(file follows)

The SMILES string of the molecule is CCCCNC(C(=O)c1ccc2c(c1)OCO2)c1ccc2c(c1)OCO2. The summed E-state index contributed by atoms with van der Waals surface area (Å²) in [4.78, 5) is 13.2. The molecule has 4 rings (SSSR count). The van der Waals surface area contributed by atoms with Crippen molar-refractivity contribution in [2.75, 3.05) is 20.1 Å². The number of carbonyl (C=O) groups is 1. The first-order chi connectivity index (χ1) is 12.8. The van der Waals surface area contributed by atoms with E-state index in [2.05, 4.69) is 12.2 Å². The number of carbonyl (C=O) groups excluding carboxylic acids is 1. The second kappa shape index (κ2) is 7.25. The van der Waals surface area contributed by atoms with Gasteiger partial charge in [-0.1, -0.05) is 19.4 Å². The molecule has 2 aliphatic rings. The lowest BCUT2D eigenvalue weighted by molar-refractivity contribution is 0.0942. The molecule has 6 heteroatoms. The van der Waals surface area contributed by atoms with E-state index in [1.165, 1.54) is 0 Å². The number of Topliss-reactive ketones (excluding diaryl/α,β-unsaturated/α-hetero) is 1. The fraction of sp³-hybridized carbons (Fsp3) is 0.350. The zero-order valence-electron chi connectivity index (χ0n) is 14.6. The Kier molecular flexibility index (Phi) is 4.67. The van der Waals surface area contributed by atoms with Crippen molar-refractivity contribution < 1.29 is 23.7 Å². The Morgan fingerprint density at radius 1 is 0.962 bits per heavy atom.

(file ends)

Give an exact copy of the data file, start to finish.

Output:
The SMILES string of the molecule is CCCCNC(C(=O)c1ccc2c(c1)OCO2)c1ccc2c(c1)OCO2. The summed E-state index contributed by atoms with van der Waals surface area (Å²) in [4.78, 5) is 13.2. The molecule has 4 rings (SSSR count). The van der Waals surface area contributed by atoms with Crippen molar-refractivity contribution in [2.75, 3.05) is 20.1 Å². The number of carbonyl (C=O) groups is 1. The first-order chi connectivity index (χ1) is 12.8. The van der Waals surface area contributed by atoms with E-state index in [2.05, 4.69) is 12.2 Å². The number of carbonyl (C=O) groups excluding carboxylic acids is 1. The second kappa shape index (κ2) is 7.25. The van der Waals surface area contributed by atoms with Gasteiger partial charge in [-0.1, -0.05) is 19.4 Å². The molecule has 2 aliphatic rings. The lowest BCUT2D eigenvalue weighted by molar-refractivity contribution is 0.0942. The molecule has 6 heteroatoms. The van der Waals surface area contributed by atoms with E-state index in [1.165, 1.54) is 0 Å². The number of Topliss-reactive ketones (excluding diaryl/α,β-unsaturated/α-hetero) is 1. The fraction of sp³-hybridized carbons (Fsp3) is 0.350. The zero-order valence-electron chi connectivity index (χ0n) is 14.6. The Kier molecular flexibility index (Phi) is 4.67. The van der Waals surface area contributed by atoms with Crippen molar-refractivity contribution < 1.29 is 23.7 Å². The Morgan fingerprint density at radius 1 is 0.962 bits per heavy atom.